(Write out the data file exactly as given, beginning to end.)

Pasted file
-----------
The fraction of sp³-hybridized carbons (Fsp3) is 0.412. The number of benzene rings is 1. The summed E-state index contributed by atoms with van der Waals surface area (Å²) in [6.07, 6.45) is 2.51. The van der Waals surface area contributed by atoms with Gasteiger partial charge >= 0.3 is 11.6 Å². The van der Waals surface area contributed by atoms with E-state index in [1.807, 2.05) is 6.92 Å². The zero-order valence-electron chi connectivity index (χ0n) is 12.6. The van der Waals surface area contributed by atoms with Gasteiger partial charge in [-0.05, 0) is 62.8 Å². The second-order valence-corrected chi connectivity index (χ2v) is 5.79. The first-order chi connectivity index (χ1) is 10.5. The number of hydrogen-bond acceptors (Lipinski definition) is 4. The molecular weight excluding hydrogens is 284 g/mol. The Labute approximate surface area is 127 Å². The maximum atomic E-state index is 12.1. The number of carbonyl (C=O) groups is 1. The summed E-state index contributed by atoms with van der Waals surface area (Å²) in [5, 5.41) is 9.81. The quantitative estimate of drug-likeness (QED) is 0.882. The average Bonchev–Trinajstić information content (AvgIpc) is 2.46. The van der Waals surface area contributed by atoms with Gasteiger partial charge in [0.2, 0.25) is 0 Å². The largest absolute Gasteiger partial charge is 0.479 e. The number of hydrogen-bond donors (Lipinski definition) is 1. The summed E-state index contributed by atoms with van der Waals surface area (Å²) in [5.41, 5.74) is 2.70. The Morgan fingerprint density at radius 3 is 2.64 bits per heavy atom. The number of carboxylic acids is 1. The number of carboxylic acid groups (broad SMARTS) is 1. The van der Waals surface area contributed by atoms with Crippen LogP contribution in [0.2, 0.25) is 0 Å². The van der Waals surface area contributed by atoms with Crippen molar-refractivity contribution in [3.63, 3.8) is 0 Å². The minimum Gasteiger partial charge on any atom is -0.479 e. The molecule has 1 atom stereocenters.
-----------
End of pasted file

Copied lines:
The fraction of sp³-hybridized carbons (Fsp3) is 0.412. The number of benzene rings is 1. The summed E-state index contributed by atoms with van der Waals surface area (Å²) in [6.07, 6.45) is 2.51. The van der Waals surface area contributed by atoms with Gasteiger partial charge >= 0.3 is 11.6 Å². The van der Waals surface area contributed by atoms with E-state index in [1.807, 2.05) is 6.92 Å². The zero-order valence-electron chi connectivity index (χ0n) is 12.6. The van der Waals surface area contributed by atoms with Gasteiger partial charge in [-0.05, 0) is 62.8 Å². The second-order valence-corrected chi connectivity index (χ2v) is 5.79. The first-order chi connectivity index (χ1) is 10.5. The number of hydrogen-bond acceptors (Lipinski definition) is 4. The molecular weight excluding hydrogens is 284 g/mol. The Labute approximate surface area is 127 Å². The maximum atomic E-state index is 12.1. The number of carbonyl (C=O) groups is 1. The summed E-state index contributed by atoms with van der Waals surface area (Å²) in [5, 5.41) is 9.81. The quantitative estimate of drug-likeness (QED) is 0.882. The average Bonchev–Trinajstić information content (AvgIpc) is 2.46. The van der Waals surface area contributed by atoms with Gasteiger partial charge in [0.2, 0.25) is 0 Å². The largest absolute Gasteiger partial charge is 0.479 e. The number of hydrogen-bond donors (Lipinski definition) is 1. The summed E-state index contributed by atoms with van der Waals surface area (Å²) in [5.41, 5.74) is 2.70. The Morgan fingerprint density at radius 3 is 2.64 bits per heavy atom. The number of carboxylic acids is 1. The number of carboxylic acid groups (broad SMARTS) is 1. The van der Waals surface area contributed by atoms with Crippen LogP contribution in [0.2, 0.25) is 0 Å². The van der Waals surface area contributed by atoms with Crippen molar-refractivity contribution in [3.63, 3.8) is 0 Å². The minimum Gasteiger partial charge on any atom is -0.479 e. The molecule has 1 atom stereocenters.